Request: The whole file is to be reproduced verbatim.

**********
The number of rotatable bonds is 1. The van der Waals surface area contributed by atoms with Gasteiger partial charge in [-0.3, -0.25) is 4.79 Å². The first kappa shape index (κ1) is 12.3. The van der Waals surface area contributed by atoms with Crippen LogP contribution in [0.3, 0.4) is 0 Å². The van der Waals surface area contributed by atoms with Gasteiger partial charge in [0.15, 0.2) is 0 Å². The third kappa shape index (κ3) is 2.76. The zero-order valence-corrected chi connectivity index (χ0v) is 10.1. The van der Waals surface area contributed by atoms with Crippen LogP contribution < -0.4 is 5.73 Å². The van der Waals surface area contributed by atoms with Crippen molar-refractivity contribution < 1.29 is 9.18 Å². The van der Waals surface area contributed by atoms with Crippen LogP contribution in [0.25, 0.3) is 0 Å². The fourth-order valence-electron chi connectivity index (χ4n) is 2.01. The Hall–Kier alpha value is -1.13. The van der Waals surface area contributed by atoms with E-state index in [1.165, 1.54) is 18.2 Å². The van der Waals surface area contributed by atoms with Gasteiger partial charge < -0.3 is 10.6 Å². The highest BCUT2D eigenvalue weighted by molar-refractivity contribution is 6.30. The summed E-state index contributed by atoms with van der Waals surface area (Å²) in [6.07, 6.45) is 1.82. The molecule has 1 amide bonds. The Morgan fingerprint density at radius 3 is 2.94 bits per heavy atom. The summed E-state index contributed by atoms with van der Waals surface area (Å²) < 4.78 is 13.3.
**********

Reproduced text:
The number of rotatable bonds is 1. The van der Waals surface area contributed by atoms with Gasteiger partial charge in [-0.3, -0.25) is 4.79 Å². The first kappa shape index (κ1) is 12.3. The van der Waals surface area contributed by atoms with Crippen LogP contribution in [0.3, 0.4) is 0 Å². The van der Waals surface area contributed by atoms with Gasteiger partial charge in [0.15, 0.2) is 0 Å². The third kappa shape index (κ3) is 2.76. The zero-order valence-corrected chi connectivity index (χ0v) is 10.1. The van der Waals surface area contributed by atoms with Crippen LogP contribution < -0.4 is 5.73 Å². The van der Waals surface area contributed by atoms with Crippen molar-refractivity contribution < 1.29 is 9.18 Å². The van der Waals surface area contributed by atoms with Crippen LogP contribution in [0.25, 0.3) is 0 Å². The fourth-order valence-electron chi connectivity index (χ4n) is 2.01. The Hall–Kier alpha value is -1.13. The van der Waals surface area contributed by atoms with E-state index in [1.165, 1.54) is 18.2 Å². The van der Waals surface area contributed by atoms with Gasteiger partial charge < -0.3 is 10.6 Å². The highest BCUT2D eigenvalue weighted by molar-refractivity contribution is 6.30. The summed E-state index contributed by atoms with van der Waals surface area (Å²) in [6.07, 6.45) is 1.82. The molecule has 1 amide bonds. The Morgan fingerprint density at radius 3 is 2.94 bits per heavy atom. The summed E-state index contributed by atoms with van der Waals surface area (Å²) < 4.78 is 13.3.